STATE OF EMERGENCY
We are now in one of the most truly prophetic moments in the history of America. The poor and very poor are sleeping with self-destruction. The working and middle classes are struggling against paralyzing pessimism and the privileged are swinging between cynicism and hedonism. Yes, these are the circumstances that people of conscience must operate under during this moment of national truth or consequences.
We have witnessed the breakdown of the social systems that nurture our children. Our rootless children—not just the two-out-of-five black and brown children who live in poverty, but the one-out-of-five children in America who live in poverty. We are talking about the state of young souls: culturally naked, with no safe moorings, these children have no cultural armor to protect them while navigating the terrors and traumas of daily life. Young people need a community to sustain them, so that they can look death in the face and deal with disease, dread, and despair. These days, we are in deep trouble.
The audacity of hope won the 2008 Democratic primary, yet we are still living in the shadow of the vicious realignment of the American electorate, provoked by the media's negative appeals to race and gender and the right-wing propaganda that bashes vulnerable groups. The effects of the U.S.'s economic contraction that began in 1973 have only intensified in the new global economy. Even as deep-democratic struggles began in the mid-1990s in response to corporately controlled globalization, we faced an unprecedented redistribution of wealth from working people to the elite and the gutting of the nation into public squalor and private opulence.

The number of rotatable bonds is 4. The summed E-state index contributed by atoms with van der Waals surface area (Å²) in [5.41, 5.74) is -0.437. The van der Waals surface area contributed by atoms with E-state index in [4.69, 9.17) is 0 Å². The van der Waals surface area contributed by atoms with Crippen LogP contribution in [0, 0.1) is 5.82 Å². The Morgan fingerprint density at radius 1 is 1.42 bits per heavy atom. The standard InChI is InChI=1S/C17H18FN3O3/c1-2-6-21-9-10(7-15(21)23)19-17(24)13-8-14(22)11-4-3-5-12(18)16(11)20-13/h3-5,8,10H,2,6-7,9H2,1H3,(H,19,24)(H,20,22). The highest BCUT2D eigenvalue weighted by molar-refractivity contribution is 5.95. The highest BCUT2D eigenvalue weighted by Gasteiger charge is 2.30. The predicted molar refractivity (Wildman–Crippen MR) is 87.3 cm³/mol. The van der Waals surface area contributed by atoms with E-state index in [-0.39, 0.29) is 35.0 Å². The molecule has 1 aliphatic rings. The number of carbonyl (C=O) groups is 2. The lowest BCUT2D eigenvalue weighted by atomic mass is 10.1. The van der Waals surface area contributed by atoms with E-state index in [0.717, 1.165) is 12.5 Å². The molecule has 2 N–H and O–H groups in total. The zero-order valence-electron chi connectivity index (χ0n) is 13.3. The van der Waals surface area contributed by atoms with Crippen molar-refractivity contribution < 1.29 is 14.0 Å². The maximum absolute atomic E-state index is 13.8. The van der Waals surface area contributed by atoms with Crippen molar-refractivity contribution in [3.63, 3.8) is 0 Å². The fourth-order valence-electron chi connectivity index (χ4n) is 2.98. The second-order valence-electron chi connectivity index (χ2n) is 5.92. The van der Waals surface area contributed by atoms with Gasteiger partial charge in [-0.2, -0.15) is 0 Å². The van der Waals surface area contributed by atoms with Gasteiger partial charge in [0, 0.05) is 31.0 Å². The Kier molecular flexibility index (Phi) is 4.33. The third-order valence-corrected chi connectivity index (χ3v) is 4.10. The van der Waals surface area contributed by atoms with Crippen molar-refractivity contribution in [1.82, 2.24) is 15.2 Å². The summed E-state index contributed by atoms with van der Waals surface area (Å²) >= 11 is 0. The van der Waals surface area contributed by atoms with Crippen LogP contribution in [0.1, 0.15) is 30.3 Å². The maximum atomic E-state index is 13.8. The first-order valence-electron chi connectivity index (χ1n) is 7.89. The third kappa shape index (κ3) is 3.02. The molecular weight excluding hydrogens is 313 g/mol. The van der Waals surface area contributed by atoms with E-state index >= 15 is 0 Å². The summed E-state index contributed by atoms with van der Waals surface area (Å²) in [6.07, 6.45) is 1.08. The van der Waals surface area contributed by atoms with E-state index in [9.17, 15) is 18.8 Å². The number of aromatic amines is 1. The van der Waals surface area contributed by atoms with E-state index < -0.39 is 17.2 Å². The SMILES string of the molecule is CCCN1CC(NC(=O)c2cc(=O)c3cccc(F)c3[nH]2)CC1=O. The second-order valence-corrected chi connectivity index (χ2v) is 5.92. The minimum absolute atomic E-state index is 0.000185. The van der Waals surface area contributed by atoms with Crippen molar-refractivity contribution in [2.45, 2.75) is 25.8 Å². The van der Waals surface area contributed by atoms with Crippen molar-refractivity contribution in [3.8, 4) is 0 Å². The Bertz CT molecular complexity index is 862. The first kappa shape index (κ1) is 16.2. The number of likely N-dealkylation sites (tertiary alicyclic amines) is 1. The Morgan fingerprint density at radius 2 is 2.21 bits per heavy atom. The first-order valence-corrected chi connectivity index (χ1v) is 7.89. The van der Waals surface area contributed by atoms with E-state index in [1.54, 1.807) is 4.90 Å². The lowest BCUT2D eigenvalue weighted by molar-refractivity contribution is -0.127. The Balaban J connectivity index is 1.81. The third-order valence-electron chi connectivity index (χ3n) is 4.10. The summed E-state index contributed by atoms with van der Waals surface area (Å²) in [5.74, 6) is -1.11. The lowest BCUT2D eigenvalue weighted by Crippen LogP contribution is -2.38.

Culture, in part, provides people with the tools and resources to steel themselves against adversity and convinces them not to kill themselves or others. This is the reason why I am preoccupied with a sense of the tragicomic. At the moment in which we must look defeat, disillusionment, and discouragement in the face and work through it—a sense of the tragicomic keeps alive some sense of possibility. Some sense of hope. Some sense of agency. Some sense of resistance. We have not been too successful in persuading people not to kill themselves or others: from the police homicide of Sean Bell in New York City to the torture and prisoner abuse at Abu Ghraib in Iraq, from street thugs to corporate thugs—people of color, women, youth, the working poor, gays, and lesbians are being targeted. I call it the gangsterization of America.
This is what happens in moments of cultural decay. This is what happens in moments of cultural breakdown. Moreover, to talk about cultural resistance at this time means to ask: How do we analyze this present moment and discern some sources of vision and hope? I look at culture from the vantage point of a black freedom fighter. We are not going to be here that long. Culture moves us—it helps create the structures of meaning, feeling and purpose that keep the deep democratic tradition alive.